Katie Morford and I have never met. It’s possible I’ve seen her, probable in fact. But she’s an introvert, and I’m an introvert, and we’ve never had an actual face-to-face conversation. That said, Katie is one of the people I consider a friend. We’ve worked on a project together, I’ve seen her work on others. She’s funny and interesting, and every time we chat online, I walk away thinking she’s someone I want to know better because she has integrity. When I asked her to guest post for me, Katie was in immediately, and she sent a lovely long-ish post accompanied by some of her photos (do visit her travel blog. She has a great eye). We chatted and agreed to feature her today and Wednesday. Thus, today, is part one of 5 Ways to Cultivate Authentic Friendships, from my globe-trotter friend Katie. She’s a lady who’s had to work at it. Read on, and you’ll see why.
by Katie Morford @KLMorford
I believe we live in the loneliest generation the world has ever known. We are more “connected” than ever, but only on the surface. We crave true friendships that last a lifetime. To be seen. Known. To reveal our real selves and cultivate authentic friendships.
If that’s you, you’ve come to the right place. Sit down. Let’s have a chat. If you want more real friendships in your life, the first thing you have to do is…
Gulp. This is the point where most of us stop reading, get up to brew our morning coffee, start spring-cleaning closets we haven’t touched in years—all to avoid the single most frightening—and most important—aspect of any relationship. We want to be known, but are afraid to reveal ourselves to others for fear of rejection. We are all too aware of our own faults or inadequacies.
Here’s the deal. There is no real relationship without a real you. It’s terrifying, I know. But you can do this. And being brave enough to reveal the real you—even for a moment—is usually the key to discovering a depth to your relationships you never thought possible.
Don’t believe me? My turn to be real. I’m a media missionary living in England who travels the world writing and producing incredible stories about what God’s doing in places I can’t begin to pronounce. Sounds glamorous, right? Right.
So, I’m talking to friends or family back home and inevitably this question comes up: “How are you doing? That sounds amazing.” Now, it’s decision time. I’m a people-pleaser. I know what they expect to hear. And believe me, I’m tempted to take a pre-packaged spiritual answer and slap some details on top.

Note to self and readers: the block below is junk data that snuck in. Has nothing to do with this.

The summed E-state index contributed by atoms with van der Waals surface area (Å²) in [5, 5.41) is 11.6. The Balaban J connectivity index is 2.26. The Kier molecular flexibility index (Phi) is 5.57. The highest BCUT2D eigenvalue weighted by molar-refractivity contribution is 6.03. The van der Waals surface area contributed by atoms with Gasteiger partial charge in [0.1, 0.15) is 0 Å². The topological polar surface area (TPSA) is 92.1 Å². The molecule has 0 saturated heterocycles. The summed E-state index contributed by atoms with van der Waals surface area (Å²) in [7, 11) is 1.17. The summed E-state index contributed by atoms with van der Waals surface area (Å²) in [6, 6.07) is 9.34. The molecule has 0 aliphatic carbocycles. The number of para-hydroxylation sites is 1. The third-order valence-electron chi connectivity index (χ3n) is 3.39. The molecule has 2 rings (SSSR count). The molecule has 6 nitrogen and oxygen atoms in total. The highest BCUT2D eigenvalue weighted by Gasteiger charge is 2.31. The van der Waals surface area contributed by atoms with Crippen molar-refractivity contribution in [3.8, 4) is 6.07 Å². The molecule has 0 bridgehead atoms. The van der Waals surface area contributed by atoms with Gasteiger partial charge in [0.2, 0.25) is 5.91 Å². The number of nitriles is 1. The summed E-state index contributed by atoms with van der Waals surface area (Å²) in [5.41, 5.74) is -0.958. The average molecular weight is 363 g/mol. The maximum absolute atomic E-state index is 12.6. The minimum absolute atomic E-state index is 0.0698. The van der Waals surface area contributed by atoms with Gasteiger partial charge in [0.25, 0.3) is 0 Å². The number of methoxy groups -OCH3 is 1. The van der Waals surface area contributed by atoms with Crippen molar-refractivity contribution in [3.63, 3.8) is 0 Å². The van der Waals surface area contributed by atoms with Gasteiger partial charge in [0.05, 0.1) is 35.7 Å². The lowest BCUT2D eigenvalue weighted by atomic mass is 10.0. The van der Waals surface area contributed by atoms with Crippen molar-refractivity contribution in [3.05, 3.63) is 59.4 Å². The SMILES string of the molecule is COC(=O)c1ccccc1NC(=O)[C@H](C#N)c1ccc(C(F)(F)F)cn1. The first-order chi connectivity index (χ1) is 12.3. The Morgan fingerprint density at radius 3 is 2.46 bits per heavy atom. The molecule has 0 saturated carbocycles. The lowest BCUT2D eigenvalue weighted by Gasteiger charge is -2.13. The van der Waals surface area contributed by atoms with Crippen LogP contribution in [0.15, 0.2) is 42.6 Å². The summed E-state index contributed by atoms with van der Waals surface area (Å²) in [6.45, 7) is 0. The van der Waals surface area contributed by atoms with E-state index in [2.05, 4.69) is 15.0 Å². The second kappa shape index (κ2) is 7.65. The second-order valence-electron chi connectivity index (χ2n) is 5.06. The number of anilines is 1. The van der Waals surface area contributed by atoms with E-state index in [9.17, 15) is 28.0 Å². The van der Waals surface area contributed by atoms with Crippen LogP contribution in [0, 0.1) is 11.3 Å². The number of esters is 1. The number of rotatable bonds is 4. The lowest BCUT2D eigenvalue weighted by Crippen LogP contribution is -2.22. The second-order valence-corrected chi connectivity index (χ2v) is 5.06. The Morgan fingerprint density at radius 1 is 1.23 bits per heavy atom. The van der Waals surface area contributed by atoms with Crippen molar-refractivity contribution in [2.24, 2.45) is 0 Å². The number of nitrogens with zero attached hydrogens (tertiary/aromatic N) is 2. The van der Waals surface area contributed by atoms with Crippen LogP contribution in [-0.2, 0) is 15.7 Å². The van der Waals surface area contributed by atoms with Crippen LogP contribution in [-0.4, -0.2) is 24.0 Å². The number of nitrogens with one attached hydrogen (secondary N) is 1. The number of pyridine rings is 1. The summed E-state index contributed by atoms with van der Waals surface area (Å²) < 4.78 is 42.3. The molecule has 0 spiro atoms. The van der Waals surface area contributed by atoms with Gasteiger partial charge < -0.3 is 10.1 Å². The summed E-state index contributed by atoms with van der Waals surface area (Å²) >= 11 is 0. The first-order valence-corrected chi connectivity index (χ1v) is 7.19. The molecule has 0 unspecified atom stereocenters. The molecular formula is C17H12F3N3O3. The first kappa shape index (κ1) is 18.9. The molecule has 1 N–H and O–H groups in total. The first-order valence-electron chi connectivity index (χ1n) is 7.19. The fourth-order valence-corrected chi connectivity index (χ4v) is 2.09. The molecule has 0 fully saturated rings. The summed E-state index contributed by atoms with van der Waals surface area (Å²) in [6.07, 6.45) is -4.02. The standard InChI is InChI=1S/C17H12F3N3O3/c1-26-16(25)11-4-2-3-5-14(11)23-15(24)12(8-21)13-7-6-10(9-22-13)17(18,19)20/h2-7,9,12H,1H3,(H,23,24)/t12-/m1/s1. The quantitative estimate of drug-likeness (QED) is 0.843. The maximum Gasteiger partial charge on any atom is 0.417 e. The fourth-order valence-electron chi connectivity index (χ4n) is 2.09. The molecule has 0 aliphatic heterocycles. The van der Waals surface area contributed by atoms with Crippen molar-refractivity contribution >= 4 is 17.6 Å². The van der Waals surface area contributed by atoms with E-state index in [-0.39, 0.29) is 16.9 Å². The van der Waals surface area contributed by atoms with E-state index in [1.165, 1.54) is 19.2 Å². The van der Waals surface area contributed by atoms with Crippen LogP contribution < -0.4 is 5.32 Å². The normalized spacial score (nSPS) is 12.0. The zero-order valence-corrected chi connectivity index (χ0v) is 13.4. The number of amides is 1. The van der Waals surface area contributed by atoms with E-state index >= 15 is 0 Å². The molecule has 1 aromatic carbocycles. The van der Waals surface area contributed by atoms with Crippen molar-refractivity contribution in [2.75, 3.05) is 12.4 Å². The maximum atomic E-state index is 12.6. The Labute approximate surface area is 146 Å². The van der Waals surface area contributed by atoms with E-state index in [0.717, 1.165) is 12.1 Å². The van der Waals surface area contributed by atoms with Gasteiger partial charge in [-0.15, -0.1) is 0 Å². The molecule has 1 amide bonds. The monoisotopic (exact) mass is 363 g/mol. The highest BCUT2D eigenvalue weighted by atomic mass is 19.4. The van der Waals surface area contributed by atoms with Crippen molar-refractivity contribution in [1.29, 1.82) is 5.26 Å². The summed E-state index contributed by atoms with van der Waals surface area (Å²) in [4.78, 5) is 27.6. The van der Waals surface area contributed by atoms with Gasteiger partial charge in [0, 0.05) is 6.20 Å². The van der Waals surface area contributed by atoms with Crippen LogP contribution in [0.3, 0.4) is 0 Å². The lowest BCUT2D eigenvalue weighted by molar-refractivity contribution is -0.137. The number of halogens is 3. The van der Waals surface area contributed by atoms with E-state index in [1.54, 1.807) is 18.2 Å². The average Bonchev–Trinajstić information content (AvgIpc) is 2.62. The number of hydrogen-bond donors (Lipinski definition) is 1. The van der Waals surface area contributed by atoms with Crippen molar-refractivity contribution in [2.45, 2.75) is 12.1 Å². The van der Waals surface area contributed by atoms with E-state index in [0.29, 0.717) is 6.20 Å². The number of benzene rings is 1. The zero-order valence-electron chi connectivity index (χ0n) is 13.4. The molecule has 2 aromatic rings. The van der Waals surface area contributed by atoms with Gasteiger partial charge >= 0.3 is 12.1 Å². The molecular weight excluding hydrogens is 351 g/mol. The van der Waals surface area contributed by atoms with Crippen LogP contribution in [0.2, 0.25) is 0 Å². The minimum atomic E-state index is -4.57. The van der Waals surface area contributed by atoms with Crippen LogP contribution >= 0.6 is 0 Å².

“Oh, it’s great! Amazing people. Amazing experiences. It’s a joy to serve God and do what I love.”
That’s the truth. But it’s not the whole truth. The whole truth is that my dear friend is dying of cancer and I can’t be there because I live on the other side of the ocean. The whole truth is, I’m 27 and can’t get a driver’s license because I can’t be without my passport for the time required to apply for the permit.
Real life is messy. But remember—there is no real relationship without the real you.
Extend the hand first.
One day it dawned on me that relationships don’t magically appear. Growing up, friendships develop naturally through school, sports teams, or neighborhood play dates. But as you get older, these pre-packaged opportunities to develop friendships tend to fall into the ditch beside the highway.
I began to realize I would have to “extend the hand,” as it were, and initiate a relationship.
Yikes! Is there anything more terrifying for an introvert? The very thought of inserting myself into a circle of conversation at a social event makes me break out in hives. But here’s the deal. If everyone waits for the other person to make the first move, you’ll spend your whole life staring at each other when you could be experiencing a genuine connection.
I’m not saying to walk up and introduce yourself to a perfect stranger (though, by all means, go for it). Start small. Bake cookies and take them to your neighbor. Write an encouraging note and leave it on a co-worker’s desk. Smile and attempt conversation with the waitress at your favorite coffee shop.
We can’t all be Miss/Mrs. Popular. But we can all smile and say hi.
Come back on Wednesday to see the rest of Katie’s post.
Katie Morford is a globe-trotting missionary journalist and travel photographer who’s secretly a homebody, fiction writer and book nerd. She travels the world creating short documentary videos with a Christian media team. You can follow her adventures on her travel photography blog.
In her spare time, Katie writes space opera and action-adventure novels (pick up her latest release, Kenan, under pen name Karis Waters) and is an editor for Crosshair Press. Once a month you’ll catch her on the CP blog, waxing eloquent on life, travel, and living a great story. Katie lives in northern England despite disliking both rain and milk in her tea.